That's not some unfortunate turn of events, it's all part of the plan; it will drive the countries into the very demanding hands of the IMF and ECB, who will hand out more bail-outs, but this time under the same conditions that Greece is facing: fire hundreds of thousands of civil servants, cut pensions, cut benefits, cut wages, longer working days, longer working weeks, and sell anything not bolted down to foreign investors at fire-sale prices.
Bernanke facilitates for international banks to dump their mortgage backed securities stateside and get paid far more than they're worth, with the only "condition" that he "hopes" this will create US jobs. Draghi facilitates for those same banks to get rid of their EU periphery sovereign bonds, so they'll allow for the periphery to stay inside the eurozone. There is nothing in either plan that puts the people first. There is always only that one focus: banks. But banks are not the economy, or rather: not your economy.
In the end, the economy is all people. But Bernanke and Draghi's schemes do not target all people, other than perhaps in very vague allusions: Bernanke pays far too much for worthless mortgage backed securities so the banks whose hands he takes them off have room to lend money into the economy (create more debt), which could hypothetically create jobs.
Well, that would, for one thing, depend on how much more banks have in their vaults in worthless and/or questionable "assets", obviously. But even as Ben spends – future – American tax revenues to buy the paper, that last bit is not revealed: how much more is there left where that last batch came from? Yeah, we‘ve been playing this game for five years now. And we still don't have an answer to that question.
It's sort of become the new normal: there's some unelected guy in a suit who speaks in language that's supposed to make us think he knows what he's talking about, who pledges trillions in additional debt, in whatever currency he deals in, to ostensibly make life better for the very people who are on the hook for those pledges, whether they're successful or not, and they haven't so far; unless someone would like to defend the success of US QE1 and QE2 – viewed from the man in the street's perspective -.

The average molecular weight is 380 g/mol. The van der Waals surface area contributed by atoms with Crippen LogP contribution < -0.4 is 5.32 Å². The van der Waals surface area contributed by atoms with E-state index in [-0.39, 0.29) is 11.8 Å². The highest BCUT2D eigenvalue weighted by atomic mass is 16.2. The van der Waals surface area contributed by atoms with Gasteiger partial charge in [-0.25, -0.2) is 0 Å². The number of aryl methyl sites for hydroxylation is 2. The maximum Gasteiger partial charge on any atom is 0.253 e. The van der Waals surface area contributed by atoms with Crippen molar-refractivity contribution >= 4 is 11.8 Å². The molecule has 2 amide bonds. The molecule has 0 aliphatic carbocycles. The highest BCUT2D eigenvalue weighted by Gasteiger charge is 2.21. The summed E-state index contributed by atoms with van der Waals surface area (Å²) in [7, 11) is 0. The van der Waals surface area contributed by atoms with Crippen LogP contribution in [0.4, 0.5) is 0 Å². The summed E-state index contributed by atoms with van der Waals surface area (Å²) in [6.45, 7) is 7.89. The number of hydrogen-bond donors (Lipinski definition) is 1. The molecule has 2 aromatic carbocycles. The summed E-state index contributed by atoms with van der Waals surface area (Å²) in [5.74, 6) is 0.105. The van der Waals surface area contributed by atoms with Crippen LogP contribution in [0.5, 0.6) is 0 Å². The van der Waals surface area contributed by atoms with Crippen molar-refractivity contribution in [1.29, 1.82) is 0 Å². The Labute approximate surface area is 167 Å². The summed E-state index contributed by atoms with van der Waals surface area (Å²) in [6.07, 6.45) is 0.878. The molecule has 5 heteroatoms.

It's funny, I know, that they have been successful, in a sense (just not the one we're consistently and falsely told they're aimed at): they have saved banks from bankruptcy, and the S&P from sinking into triple or double digits. But the man in the street who's losing his home, his job or a large part of his paycheck, benefits, pension, doesn't care about whether the S&P is at 15 or 15000.
It's time to get this through our heads once and for all: Bernanke And Draghi Are Not Trying To Save Our Economies. Perhaps they would if they could, but the question is moot: they know they can't. Instead, they're trying to save the financial system by stealing our remaining wealth while making us believe that the economy and the financial system – a.k.a. the banking industry – are one and the same thing. They are not, and that's why we see our jobs and benefits and homes go up in thin air and smoke while the S&P looks rosy.
Those last two things are connected. The first are not, no matter that so far most people fall for the sleight of hand. Which is sad today, and will turn to tragedy tomorrow.